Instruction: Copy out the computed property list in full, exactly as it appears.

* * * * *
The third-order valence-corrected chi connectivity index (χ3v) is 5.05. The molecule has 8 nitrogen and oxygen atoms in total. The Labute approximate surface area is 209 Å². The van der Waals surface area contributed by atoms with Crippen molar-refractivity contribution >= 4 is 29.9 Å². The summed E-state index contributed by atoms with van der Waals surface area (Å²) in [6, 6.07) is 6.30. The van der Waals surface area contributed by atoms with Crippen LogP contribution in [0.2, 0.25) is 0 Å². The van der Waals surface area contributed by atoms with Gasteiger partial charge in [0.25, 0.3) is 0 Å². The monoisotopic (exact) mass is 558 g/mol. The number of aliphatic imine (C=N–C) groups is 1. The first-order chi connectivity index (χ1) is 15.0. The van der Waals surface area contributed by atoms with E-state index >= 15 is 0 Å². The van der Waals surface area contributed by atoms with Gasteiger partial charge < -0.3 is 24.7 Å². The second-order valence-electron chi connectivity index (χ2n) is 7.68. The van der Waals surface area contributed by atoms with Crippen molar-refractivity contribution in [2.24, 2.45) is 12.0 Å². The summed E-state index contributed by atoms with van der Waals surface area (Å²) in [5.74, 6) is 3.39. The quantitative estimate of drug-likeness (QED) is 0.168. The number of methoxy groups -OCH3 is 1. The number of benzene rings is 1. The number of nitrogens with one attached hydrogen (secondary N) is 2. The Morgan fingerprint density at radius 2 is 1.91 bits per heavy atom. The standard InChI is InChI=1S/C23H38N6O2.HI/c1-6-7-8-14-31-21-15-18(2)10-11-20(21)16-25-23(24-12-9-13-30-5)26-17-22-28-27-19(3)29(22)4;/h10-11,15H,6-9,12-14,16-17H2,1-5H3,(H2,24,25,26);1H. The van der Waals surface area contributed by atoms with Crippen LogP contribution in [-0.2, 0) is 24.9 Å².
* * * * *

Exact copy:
The third-order valence-corrected chi connectivity index (χ3v) is 5.05. The molecule has 8 nitrogen and oxygen atoms in total. The Labute approximate surface area is 209 Å². The van der Waals surface area contributed by atoms with Crippen molar-refractivity contribution >= 4 is 29.9 Å². The summed E-state index contributed by atoms with van der Waals surface area (Å²) in [6, 6.07) is 6.30. The van der Waals surface area contributed by atoms with Crippen LogP contribution in [0.2, 0.25) is 0 Å². The van der Waals surface area contributed by atoms with Gasteiger partial charge in [0.25, 0.3) is 0 Å². The monoisotopic (exact) mass is 558 g/mol. The number of aliphatic imine (C=N–C) groups is 1. The first-order chi connectivity index (χ1) is 15.0. The van der Waals surface area contributed by atoms with E-state index >= 15 is 0 Å². The van der Waals surface area contributed by atoms with Gasteiger partial charge < -0.3 is 24.7 Å². The second-order valence-electron chi connectivity index (χ2n) is 7.68. The van der Waals surface area contributed by atoms with Crippen molar-refractivity contribution in [2.24, 2.45) is 12.0 Å². The summed E-state index contributed by atoms with van der Waals surface area (Å²) in [5.74, 6) is 3.39. The quantitative estimate of drug-likeness (QED) is 0.168. The number of methoxy groups -OCH3 is 1. The number of benzene rings is 1. The number of nitrogens with one attached hydrogen (secondary N) is 2. The Morgan fingerprint density at radius 2 is 1.91 bits per heavy atom. The standard InChI is InChI=1S/C23H38N6O2.HI/c1-6-7-8-14-31-21-15-18(2)10-11-20(21)16-25-23(24-12-9-13-30-5)26-17-22-28-27-19(3)29(22)4;/h10-11,15H,6-9,12-14,16-17H2,1-5H3,(H2,24,25,26);1H. The van der Waals surface area contributed by atoms with Crippen LogP contribution in [-0.2, 0) is 24.9 Å².